Synthon BV v SmithKline Beecham plc

Reference: [2005] UKHL 59; [2006] 1 All ER 685; [2006] RPC 10; (2005) 86 BMLR 130

Court: House of Lords

Judge: Lord Bingham of Cornhill, Lord Hoffmann, Lord Walker of Gestingthorpe, Baroness Hale of Richmond, Lord Brown of Eaton-under-Heywood

Date of judgment: 20 Oct 2005

Summary: Patents – Enabling disclosure – Novelty – State of the art – Patent invalid by reason of prior disclosure which, if performed, would infringe the patent – Anti-depressants – Crystalline form – Patents Act 1977, ss. 1, 2, 3, 5 and 14

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Instructing Solicitors: Bird & Bird for the Appellant; Simmons & Simmons for the Respondent


The case is about Paroxetine, a compound used to treat depression and related disorders. It had for some time been marketed in the form of its hydrochloride hemihydrate salt under the name Paxil or Seroxat. The proceedings arose out of the more or less simultaneous discovery in about 1997 by the appellants Synthon BV, a Dutch pharmaceutical company, and the respondents, Smithkline Beecham plc (“SB”), a UK pharmaceutical company, that a different paroxetine salt, paroxetine methanesulfonate (“PMS”), had properties which made it more suitable for pharmaceutical use. It was more stable, less hygroscopic and much more soluble, so that it could be prepared in higher concentrations. After Synthon had filed its application but before it was published, SB filed a document dated 6 October 1998 which gave it priority for a UK patent application filed on 23 April 1999. The patent was published on 10 May 2000. On 7 March 2001 Synthon commenced proceedings to have the SB patent revoked.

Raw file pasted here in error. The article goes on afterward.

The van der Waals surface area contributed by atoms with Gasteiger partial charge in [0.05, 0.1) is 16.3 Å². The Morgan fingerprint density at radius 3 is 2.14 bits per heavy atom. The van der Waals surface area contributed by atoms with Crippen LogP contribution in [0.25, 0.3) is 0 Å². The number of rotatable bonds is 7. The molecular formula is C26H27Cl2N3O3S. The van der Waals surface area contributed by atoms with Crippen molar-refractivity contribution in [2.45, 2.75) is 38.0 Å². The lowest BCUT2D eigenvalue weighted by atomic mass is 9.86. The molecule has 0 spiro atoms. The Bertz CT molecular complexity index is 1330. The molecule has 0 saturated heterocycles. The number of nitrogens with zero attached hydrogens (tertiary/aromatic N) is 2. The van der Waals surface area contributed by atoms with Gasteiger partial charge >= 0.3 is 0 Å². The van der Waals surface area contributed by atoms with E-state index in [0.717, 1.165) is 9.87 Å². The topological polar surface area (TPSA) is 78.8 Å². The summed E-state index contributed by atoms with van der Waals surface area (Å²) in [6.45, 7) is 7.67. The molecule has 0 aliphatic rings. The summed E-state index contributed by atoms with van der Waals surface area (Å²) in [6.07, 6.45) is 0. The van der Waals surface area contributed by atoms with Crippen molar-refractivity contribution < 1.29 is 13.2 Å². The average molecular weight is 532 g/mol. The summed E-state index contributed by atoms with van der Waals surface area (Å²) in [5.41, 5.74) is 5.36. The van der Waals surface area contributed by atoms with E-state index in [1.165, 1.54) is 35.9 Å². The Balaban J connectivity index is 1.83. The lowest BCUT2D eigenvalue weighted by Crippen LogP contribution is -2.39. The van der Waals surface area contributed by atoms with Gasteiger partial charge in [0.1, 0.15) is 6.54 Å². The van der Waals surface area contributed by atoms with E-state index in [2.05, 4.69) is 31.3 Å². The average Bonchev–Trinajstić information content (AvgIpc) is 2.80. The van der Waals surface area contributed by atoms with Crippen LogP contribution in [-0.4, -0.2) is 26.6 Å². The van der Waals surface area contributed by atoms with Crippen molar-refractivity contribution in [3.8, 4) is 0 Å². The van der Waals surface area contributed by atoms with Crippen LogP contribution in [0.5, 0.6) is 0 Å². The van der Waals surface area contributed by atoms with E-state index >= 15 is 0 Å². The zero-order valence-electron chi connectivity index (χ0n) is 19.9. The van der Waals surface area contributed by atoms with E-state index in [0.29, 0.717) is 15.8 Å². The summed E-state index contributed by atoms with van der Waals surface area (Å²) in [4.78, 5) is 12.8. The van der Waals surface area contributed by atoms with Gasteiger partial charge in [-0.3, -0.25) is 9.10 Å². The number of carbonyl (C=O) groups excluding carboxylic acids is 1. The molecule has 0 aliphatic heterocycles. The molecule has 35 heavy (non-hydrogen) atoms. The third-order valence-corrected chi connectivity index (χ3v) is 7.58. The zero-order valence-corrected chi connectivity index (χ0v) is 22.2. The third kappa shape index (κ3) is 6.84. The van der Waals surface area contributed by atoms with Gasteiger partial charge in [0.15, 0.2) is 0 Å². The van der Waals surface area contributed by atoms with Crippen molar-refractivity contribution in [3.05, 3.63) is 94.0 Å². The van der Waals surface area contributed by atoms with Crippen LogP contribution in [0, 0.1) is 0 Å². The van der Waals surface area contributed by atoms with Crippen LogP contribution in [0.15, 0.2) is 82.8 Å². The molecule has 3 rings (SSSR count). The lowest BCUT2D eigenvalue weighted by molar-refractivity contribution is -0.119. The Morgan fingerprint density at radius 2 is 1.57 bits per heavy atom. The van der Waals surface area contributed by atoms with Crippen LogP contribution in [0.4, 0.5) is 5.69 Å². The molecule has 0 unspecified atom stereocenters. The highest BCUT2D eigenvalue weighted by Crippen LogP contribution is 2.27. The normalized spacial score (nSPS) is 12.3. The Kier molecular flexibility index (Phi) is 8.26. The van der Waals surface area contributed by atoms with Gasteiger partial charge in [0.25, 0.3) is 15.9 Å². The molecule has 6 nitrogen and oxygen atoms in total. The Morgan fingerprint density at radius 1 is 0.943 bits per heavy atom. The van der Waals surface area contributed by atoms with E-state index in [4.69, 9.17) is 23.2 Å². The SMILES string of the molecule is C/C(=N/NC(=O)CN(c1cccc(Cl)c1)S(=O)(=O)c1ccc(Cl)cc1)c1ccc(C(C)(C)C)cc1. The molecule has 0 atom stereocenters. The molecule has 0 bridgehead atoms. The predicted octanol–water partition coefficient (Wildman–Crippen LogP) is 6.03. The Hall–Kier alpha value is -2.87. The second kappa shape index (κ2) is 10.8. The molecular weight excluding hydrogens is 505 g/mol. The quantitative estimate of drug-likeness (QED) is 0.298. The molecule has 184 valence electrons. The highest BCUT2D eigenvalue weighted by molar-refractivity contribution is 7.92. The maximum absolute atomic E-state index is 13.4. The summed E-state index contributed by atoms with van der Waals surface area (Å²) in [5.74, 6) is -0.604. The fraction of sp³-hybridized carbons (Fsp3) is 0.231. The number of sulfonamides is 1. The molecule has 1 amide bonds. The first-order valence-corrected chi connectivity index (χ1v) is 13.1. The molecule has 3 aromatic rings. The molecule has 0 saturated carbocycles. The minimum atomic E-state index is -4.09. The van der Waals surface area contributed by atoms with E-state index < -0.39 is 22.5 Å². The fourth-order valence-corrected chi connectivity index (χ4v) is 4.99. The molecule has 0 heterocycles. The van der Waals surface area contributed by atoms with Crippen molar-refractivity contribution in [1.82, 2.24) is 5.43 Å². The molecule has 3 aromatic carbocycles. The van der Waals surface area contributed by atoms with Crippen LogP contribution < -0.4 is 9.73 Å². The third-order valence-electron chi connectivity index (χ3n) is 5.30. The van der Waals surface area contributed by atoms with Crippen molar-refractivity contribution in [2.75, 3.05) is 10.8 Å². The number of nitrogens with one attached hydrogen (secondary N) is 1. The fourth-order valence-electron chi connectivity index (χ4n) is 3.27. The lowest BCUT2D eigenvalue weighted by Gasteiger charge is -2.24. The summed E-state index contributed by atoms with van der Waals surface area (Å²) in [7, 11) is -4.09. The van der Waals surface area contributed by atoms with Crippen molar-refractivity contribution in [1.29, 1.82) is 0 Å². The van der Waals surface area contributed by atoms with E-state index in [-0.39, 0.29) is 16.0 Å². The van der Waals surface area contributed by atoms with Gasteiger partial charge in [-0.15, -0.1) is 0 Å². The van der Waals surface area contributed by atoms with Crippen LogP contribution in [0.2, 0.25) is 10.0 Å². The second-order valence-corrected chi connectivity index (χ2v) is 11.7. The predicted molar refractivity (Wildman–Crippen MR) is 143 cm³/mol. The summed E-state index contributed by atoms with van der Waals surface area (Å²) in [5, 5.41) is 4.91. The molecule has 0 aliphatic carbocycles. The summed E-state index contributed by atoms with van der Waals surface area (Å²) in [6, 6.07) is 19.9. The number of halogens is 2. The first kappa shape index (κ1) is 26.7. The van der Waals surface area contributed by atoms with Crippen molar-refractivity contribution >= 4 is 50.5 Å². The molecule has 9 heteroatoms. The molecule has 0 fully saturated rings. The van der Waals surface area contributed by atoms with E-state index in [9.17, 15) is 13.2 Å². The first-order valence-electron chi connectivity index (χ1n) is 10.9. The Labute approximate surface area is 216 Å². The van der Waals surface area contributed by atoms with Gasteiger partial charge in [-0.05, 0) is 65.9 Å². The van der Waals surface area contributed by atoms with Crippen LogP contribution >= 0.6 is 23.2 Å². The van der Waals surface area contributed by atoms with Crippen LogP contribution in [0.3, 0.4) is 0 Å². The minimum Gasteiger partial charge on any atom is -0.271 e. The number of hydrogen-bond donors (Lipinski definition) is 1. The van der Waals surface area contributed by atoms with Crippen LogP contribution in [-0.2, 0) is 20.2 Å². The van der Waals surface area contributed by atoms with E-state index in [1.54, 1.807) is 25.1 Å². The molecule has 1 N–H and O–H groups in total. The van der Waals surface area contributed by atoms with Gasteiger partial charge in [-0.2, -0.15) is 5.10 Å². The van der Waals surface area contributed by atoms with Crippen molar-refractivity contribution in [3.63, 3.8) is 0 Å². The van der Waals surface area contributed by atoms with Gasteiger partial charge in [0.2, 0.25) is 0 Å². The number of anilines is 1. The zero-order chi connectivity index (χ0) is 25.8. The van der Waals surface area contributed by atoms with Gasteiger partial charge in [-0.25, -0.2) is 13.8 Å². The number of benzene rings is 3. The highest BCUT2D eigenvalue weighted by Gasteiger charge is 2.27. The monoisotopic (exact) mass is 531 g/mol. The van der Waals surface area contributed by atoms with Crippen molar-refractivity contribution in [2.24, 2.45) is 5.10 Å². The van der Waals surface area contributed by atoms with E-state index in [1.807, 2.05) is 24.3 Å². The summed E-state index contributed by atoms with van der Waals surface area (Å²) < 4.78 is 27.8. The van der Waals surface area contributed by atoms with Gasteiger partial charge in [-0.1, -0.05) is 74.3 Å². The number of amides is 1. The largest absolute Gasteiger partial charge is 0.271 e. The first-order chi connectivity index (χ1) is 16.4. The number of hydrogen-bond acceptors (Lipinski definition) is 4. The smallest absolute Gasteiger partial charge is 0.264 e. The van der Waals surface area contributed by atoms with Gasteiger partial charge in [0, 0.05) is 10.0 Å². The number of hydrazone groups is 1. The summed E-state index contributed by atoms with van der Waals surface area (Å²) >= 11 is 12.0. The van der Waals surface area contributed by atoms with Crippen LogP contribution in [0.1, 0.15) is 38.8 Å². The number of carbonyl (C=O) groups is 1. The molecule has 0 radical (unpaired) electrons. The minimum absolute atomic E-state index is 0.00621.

The case explains how it comes about that the “state of the art” involves both disclosure and enablement.


Allowing the Appeal and restoring the Orders of Jacob J., Lord Walker gives a clear explanation of how it comes about that the “state of the art” involves both disclosure and enablement. The composite expression “enabling disclosure” (which originated in the United States of America) has been in frequent use in this country for at least fifteen years. One of the first reported instances may be found in the judgment of Falconer J in Genetech Inc’s (Human Growth Hormone) Patent [1989] RPC 613. This passage was referred to and approved by Lord Oliver in Asahi Kasei Kogyo KK’s Application [1991] RPC 485, 539. The most relevant provisions of the Patents Act 1977 are ss. 1, 2, 3, 5 and 14. One of the issues which arose in the past was how far enabling disclosure was to be regarded as implicitly required in statutory provisions expressed in different terms from s.14, that is in the concept of the state of the art, which is of central importance to s.2.


Lord Walker warns that the expression ‘enabling disclosure’ must be handled with some care. The practical importance of keeping the two requirements distinct will vary with the factual situation. In the case of a low-tech invention (for instance a simple agricultural machine such as the hay rake with ground driven wheels in Van der Lely) the simple disclosure of the invention will probably be enough to enable the skilled person to perform it. By contrast in the case of a high-tech invention in the field of pharmaceutical science the bald assertion of the existence of the invention may have to be accompanied by detailed disclosure enabling the skilled person to perform it. But in testing the adequacy of the enablement it may be assumed that the skilled person will have to use his skill, and may have to learn by his mistakes (see Lord Reid’s reference to “trial and error” in Van der Lely [1963] RPC 61,71).